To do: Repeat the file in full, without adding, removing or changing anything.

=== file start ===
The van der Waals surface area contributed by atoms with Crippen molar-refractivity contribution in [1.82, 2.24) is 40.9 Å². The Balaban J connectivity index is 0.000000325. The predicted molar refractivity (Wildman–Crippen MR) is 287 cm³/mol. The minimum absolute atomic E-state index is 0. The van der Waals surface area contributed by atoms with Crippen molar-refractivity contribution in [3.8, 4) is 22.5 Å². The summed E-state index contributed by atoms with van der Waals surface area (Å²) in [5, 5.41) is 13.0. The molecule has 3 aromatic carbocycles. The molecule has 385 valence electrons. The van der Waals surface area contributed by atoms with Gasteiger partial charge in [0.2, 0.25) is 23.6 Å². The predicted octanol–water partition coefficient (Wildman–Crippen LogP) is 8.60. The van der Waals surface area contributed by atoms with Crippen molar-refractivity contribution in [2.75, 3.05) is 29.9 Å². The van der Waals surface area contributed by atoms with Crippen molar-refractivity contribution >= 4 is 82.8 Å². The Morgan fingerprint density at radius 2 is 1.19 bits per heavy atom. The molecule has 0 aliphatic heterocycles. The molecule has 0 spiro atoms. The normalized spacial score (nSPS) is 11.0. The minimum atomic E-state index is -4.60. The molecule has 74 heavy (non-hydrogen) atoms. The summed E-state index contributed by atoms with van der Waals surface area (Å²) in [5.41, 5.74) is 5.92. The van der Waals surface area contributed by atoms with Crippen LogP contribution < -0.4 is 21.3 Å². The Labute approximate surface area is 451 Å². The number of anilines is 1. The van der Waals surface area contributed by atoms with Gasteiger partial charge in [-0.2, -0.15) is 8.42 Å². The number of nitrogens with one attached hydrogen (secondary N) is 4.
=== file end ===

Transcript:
The van der Waals surface area contributed by atoms with Crippen molar-refractivity contribution in [1.82, 2.24) is 40.9 Å². The Balaban J connectivity index is 0.000000325. The predicted molar refractivity (Wildman–Crippen MR) is 287 cm³/mol. The minimum absolute atomic E-state index is 0. The van der Waals surface area contributed by atoms with Crippen molar-refractivity contribution in [3.8, 4) is 22.5 Å². The summed E-state index contributed by atoms with van der Waals surface area (Å²) in [5, 5.41) is 13.0. The molecule has 3 aromatic carbocycles. The molecule has 385 valence electrons. The van der Waals surface area contributed by atoms with Gasteiger partial charge in [0.2, 0.25) is 23.6 Å². The predicted octanol–water partition coefficient (Wildman–Crippen LogP) is 8.60. The van der Waals surface area contributed by atoms with Crippen molar-refractivity contribution in [2.75, 3.05) is 29.9 Å². The van der Waals surface area contributed by atoms with Crippen molar-refractivity contribution >= 4 is 82.8 Å². The Morgan fingerprint density at radius 2 is 1.19 bits per heavy atom. The molecule has 0 aliphatic heterocycles. The molecule has 0 spiro atoms. The normalized spacial score (nSPS) is 11.0. The minimum atomic E-state index is -4.60. The molecule has 74 heavy (non-hydrogen) atoms. The summed E-state index contributed by atoms with van der Waals surface area (Å²) in [5.41, 5.74) is 5.92. The van der Waals surface area contributed by atoms with Crippen LogP contribution < -0.4 is 21.3 Å². The Labute approximate surface area is 451 Å². The number of anilines is 1. The van der Waals surface area contributed by atoms with Gasteiger partial charge in [-0.2, -0.15) is 8.42 Å². The number of nitrogens with one attached hydrogen (secondary N) is 4.